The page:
Saturday, December 3, 2011

Indigenous Survival

Crossed spears found on a path in northern Peru, in the region where oil company Perenco is working. Crossed spears are a common sign used by uncontacted Indians to warn outsiders to stay away. © Marek Wolodzko/AIDESEP | Uncontacted Indians of Peru - Survival International

Survival International

About us - Survival International
We monitor the media and counter false and damaging stereotypes which portray tribes as ‘backward’ and ‘primitive’.

Who are we?

- The movement for tribal peoples

Survival is the only organization working for tribal peoples’ rights worldwide.

We work with hundreds of tribal communities and organizations. We are funded almost entirely by concerned members of the public and some foundations. We will not take national government money, because governments are the main violators of tribal peoples’ rights, nor will we take money from companies which might be abusing tribal peoples.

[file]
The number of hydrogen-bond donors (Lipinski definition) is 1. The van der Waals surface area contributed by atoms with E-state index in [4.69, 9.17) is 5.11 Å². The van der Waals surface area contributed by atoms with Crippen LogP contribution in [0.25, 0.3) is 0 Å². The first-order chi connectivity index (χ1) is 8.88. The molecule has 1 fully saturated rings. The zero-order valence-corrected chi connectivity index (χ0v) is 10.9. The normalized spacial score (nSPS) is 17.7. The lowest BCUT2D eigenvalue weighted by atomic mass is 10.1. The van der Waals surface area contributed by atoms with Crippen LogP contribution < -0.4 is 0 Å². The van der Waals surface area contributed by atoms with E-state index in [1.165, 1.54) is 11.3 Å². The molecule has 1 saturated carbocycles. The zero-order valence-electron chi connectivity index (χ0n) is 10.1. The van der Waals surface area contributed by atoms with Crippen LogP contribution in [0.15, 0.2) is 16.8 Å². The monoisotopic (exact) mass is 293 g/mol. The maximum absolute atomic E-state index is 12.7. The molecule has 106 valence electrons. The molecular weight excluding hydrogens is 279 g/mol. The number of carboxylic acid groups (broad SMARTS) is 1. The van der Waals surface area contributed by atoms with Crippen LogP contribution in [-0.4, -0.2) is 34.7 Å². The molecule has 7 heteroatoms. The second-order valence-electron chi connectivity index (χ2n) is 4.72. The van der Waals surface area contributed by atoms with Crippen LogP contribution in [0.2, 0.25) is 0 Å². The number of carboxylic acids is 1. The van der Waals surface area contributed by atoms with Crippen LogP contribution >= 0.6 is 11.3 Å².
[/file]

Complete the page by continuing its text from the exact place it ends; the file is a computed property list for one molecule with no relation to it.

About 250,000 supporters from nearly 100 countries have helped us financially; millions now routinely seek our information, published in seven languages. We never restrict our information or materials only to those who can pay. We want everyone to know about tribal peoples.

Tribes & campaigns - Survival International

Survival estimates there are 15 uncontacted tribes in Peru. All of them live in the most remote, isolated regions of the Amazon rainforest.

Oil workers and illegal loggers are invading their land and bringing disease. They won’t survive unless this stops.

Multiple threats -
All of these peoples face terrible threats – to their land, livelihoods and, ultimately, their lives. If nothing is done, they are likely to disappear entirely.

Uncontacted tribes are extremely vulnerable to any form of contact with outsiders because they do not have immunity to Western diseases.

International law recognises the Indians’ land as theirs, just as it recognises their right to live on it as they want to.

The Uncontacted Indians of Peru
At risk of extinction from disease and land loss
In the depths of the Amazon rainforest in Peru live tribes who have no contact with the outside world.

Uncontacted Indians of Peru - Survival International

Survival International

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